After nearly two months of travel, on June 2, the Corps arrived at the mouth of a major fork of the Missouri which they named the Marias River, after a cousin of Lewis's. This stream posed a dilemma, for none of the information given them by the Mandans and Hidatsas had referred to this stream. The problem was to determine which fork was the true Missouri, which would lead them to the Contiental Divide. To make the wrong decision and take the wrong river might cause such delay as to leave them stranded in the mountains in winter with the likelihood that the expedition would fail altogether. Matters were not helped by the fact that, while the captains believed that the river coming from the southwest was the Missouri, virtually all their men were sure that the other fork was the one to be followed. The captains led reconnaissances a short distance up each stream, without reaching any satisfactory conclusion. Finally they decided to set off up the southwest fork, with Lewis going ahead with a few men in the hope of finding an identifiable landmark soon enough to determine if they were in error.
On June 13 Lewis found the evidence that proved they were on the right river; the Hidatsas had told them of the Great Falls of the Missouri, the point at which the river emerged from the mountains. As his little group walked upstream, Lewis heard a roaring and saw clouds of spray that could only come from the falls. His relief was great, reflected in his ecstatic description of the beauty of the "sublime" spectacle, but the presence of the five cascades and intervening rapids presented a new problem, for the canoes and supplies must now be portaged around this obstacle. This task would consume an entire month of their precious time.
A survey of the area showed that a portage of about eighteen miles would be necessary to skirt the falls. To transport the heavy canoes and goods to their upper portage camp they constructed crude carriages out of cottonwood, the wheels being rounded slabs of the trunks. The men had to pull heavy loads across ground roughened by the dried tracks of buffalo and infested with prickly pear cactus, all of which tormented their moccasined feet. The exertion was so great that at every rest stop they fell down and went immediately to sleep. Some of the men were exempted from this labor to hunt for the party's food, but they had to contend with the numerous grizzly bears. Heavy rain showers drenched everyone, and large hailstones injured several. During one downpour Clark, surveying the falls with Charbonneau, Sacagawea, her baby, and York, was nearly swept into the Missouri by a flash flood coming down the gully in which the little group had taken refuge.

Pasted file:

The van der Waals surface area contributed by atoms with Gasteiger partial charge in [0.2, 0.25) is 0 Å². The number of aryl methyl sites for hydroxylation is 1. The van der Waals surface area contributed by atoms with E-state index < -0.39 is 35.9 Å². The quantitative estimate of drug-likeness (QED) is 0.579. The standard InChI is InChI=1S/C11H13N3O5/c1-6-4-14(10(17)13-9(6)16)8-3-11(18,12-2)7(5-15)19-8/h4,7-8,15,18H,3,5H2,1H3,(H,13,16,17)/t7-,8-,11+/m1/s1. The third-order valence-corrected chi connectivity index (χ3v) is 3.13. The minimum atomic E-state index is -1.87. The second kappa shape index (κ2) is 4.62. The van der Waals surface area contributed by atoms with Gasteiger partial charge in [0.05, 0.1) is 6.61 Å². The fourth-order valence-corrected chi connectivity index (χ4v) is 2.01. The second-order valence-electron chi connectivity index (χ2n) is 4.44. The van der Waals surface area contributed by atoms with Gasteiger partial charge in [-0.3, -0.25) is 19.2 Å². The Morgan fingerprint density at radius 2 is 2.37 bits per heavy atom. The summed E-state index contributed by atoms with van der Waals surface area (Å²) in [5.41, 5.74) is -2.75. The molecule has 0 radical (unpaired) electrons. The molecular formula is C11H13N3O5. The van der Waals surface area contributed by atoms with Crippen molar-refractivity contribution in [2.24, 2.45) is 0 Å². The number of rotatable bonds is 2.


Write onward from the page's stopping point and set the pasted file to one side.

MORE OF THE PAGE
At the upper portage camp Lewis labored on a collapsible boat of his own design, whose dismantled frame the party had transported across the continent for use when heavier boats had to be left behind. The frame could be bolted together and covered with animal skins. Unfortunately, tar was required to make the invention waterproof, and there were no pine trees near the area to provide it. Attempts to contrive a substitute were unsuccessful; the boat leaked too badly to be useful. The captains decided that Clark should go ahead several miles upriver where there were some sizable cottonwood trees and build two more dugout canoes.
On July 15 the party set out from the canoe-building camp, after more than three months of travel from Fort Mandan. First Lewis and then Clark forged ahead of the main party looking for the Shoshones, for it was now vital to find these Indians to obtain horses and guides for the mountain crossing which increasingly appeared likely. The party moved through the deep canyon which they called "Gates of the Rocky Mountains," a name which remains today. They were now within the mountains, and shallow waters and rapids would make navigation increasingly difficult. On July 25 Clark with four men reached the Three Forks of the Missouri, of which the Hidatsas had told them. Lewis with the main party reached the forks two days later, and the captains decided to name the three streams the Jefferson, the Madison, and the Gallatin, after the president and his secretaries of state and treasury. There was still no contact with the Shoshones, although various signs of their presence were evident. Sacagawea was now recognizing familiar landmarks. A meeting with her people was now their most urgent concern.